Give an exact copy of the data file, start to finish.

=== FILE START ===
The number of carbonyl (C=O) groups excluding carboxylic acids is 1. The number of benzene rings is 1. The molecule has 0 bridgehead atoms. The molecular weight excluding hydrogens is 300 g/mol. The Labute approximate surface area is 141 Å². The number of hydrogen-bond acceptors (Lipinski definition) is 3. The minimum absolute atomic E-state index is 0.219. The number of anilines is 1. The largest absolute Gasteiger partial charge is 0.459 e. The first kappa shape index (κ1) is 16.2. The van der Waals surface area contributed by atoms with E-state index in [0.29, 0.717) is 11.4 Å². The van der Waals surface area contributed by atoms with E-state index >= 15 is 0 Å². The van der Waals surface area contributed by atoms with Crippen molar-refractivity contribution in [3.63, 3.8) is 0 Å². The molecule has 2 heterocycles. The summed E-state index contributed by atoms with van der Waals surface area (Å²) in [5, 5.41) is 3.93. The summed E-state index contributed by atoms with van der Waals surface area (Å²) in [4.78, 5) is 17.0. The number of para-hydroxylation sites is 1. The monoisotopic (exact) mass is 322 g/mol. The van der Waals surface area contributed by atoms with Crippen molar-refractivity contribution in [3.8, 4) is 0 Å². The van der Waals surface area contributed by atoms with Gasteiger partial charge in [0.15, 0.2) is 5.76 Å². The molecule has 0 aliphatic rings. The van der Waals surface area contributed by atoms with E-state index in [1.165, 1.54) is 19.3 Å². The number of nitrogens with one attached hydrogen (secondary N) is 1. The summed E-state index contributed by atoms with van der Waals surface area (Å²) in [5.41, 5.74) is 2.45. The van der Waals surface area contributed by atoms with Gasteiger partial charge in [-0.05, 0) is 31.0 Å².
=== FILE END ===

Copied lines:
The number of carbonyl (C=O) groups excluding carboxylic acids is 1. The number of benzene rings is 1. The molecule has 0 bridgehead atoms. The molecular weight excluding hydrogens is 300 g/mol. The Labute approximate surface area is 141 Å². The number of hydrogen-bond acceptors (Lipinski definition) is 3. The minimum absolute atomic E-state index is 0.219. The number of anilines is 1. The largest absolute Gasteiger partial charge is 0.459 e. The first kappa shape index (κ1) is 16.2. The van der Waals surface area contributed by atoms with E-state index in [0.29, 0.717) is 11.4 Å². The van der Waals surface area contributed by atoms with E-state index >= 15 is 0 Å². The van der Waals surface area contributed by atoms with Crippen molar-refractivity contribution in [3.63, 3.8) is 0 Å². The molecule has 2 heterocycles. The summed E-state index contributed by atoms with van der Waals surface area (Å²) in [5, 5.41) is 3.93. The summed E-state index contributed by atoms with van der Waals surface area (Å²) in [4.78, 5) is 17.0. The number of para-hydroxylation sites is 1. The monoisotopic (exact) mass is 322 g/mol. The van der Waals surface area contributed by atoms with Crippen molar-refractivity contribution in [3.8, 4) is 0 Å². The van der Waals surface area contributed by atoms with Gasteiger partial charge in [0.15, 0.2) is 5.76 Å². The molecule has 0 aliphatic rings. The van der Waals surface area contributed by atoms with E-state index in [1.165, 1.54) is 19.3 Å². The number of nitrogens with one attached hydrogen (secondary N) is 1. The summed E-state index contributed by atoms with van der Waals surface area (Å²) in [5.41, 5.74) is 2.45. The van der Waals surface area contributed by atoms with Gasteiger partial charge in [-0.05, 0) is 31.0 Å².